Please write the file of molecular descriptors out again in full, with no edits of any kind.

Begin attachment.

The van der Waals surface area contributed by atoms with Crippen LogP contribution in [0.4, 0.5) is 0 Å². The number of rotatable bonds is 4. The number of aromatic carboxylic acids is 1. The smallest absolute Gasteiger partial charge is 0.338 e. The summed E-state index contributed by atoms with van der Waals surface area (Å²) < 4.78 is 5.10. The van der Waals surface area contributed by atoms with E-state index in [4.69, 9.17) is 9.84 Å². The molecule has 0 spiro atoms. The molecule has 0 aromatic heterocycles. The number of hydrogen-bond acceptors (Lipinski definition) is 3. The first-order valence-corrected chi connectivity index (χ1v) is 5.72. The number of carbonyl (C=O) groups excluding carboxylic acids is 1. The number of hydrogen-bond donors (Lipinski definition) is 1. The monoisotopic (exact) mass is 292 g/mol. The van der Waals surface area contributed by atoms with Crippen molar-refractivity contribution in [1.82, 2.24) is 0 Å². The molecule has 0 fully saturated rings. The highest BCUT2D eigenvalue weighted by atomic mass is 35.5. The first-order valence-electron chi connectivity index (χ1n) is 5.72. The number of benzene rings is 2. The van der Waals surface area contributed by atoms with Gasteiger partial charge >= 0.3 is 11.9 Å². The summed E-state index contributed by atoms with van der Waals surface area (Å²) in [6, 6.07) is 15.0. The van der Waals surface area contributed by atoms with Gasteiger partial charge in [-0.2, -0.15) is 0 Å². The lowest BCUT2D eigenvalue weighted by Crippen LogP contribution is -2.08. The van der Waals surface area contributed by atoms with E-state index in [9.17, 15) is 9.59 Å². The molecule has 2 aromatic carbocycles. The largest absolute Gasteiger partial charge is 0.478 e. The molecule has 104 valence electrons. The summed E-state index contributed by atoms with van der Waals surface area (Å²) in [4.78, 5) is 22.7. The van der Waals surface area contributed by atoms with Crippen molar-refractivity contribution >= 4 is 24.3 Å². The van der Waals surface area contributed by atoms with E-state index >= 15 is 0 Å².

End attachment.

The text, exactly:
The van der Waals surface area contributed by atoms with Crippen LogP contribution in [0.4, 0.5) is 0 Å². The number of rotatable bonds is 4. The number of aromatic carboxylic acids is 1. The smallest absolute Gasteiger partial charge is 0.338 e. The summed E-state index contributed by atoms with van der Waals surface area (Å²) < 4.78 is 5.10. The van der Waals surface area contributed by atoms with E-state index in [4.69, 9.17) is 9.84 Å². The molecule has 0 spiro atoms. The molecule has 0 aromatic heterocycles. The number of hydrogen-bond acceptors (Lipinski definition) is 3. The first-order valence-corrected chi connectivity index (χ1v) is 5.72. The number of carbonyl (C=O) groups excluding carboxylic acids is 1. The number of hydrogen-bond donors (Lipinski definition) is 1. The monoisotopic (exact) mass is 292 g/mol. The van der Waals surface area contributed by atoms with Crippen molar-refractivity contribution in [1.82, 2.24) is 0 Å². The molecule has 0 fully saturated rings. The highest BCUT2D eigenvalue weighted by atomic mass is 35.5. The first-order valence-electron chi connectivity index (χ1n) is 5.72. The number of benzene rings is 2. The van der Waals surface area contributed by atoms with Gasteiger partial charge >= 0.3 is 11.9 Å². The summed E-state index contributed by atoms with van der Waals surface area (Å²) in [6, 6.07) is 15.0. The van der Waals surface area contributed by atoms with Gasteiger partial charge in [-0.2, -0.15) is 0 Å². The lowest BCUT2D eigenvalue weighted by Crippen LogP contribution is -2.08. The van der Waals surface area contributed by atoms with E-state index in [9.17, 15) is 9.59 Å². The molecule has 2 aromatic carbocycles. The largest absolute Gasteiger partial charge is 0.478 e. The molecule has 104 valence electrons. The summed E-state index contributed by atoms with van der Waals surface area (Å²) in [4.78, 5) is 22.7. The van der Waals surface area contributed by atoms with Crippen molar-refractivity contribution >= 4 is 24.3 Å². The van der Waals surface area contributed by atoms with E-state index >= 15 is 0 Å².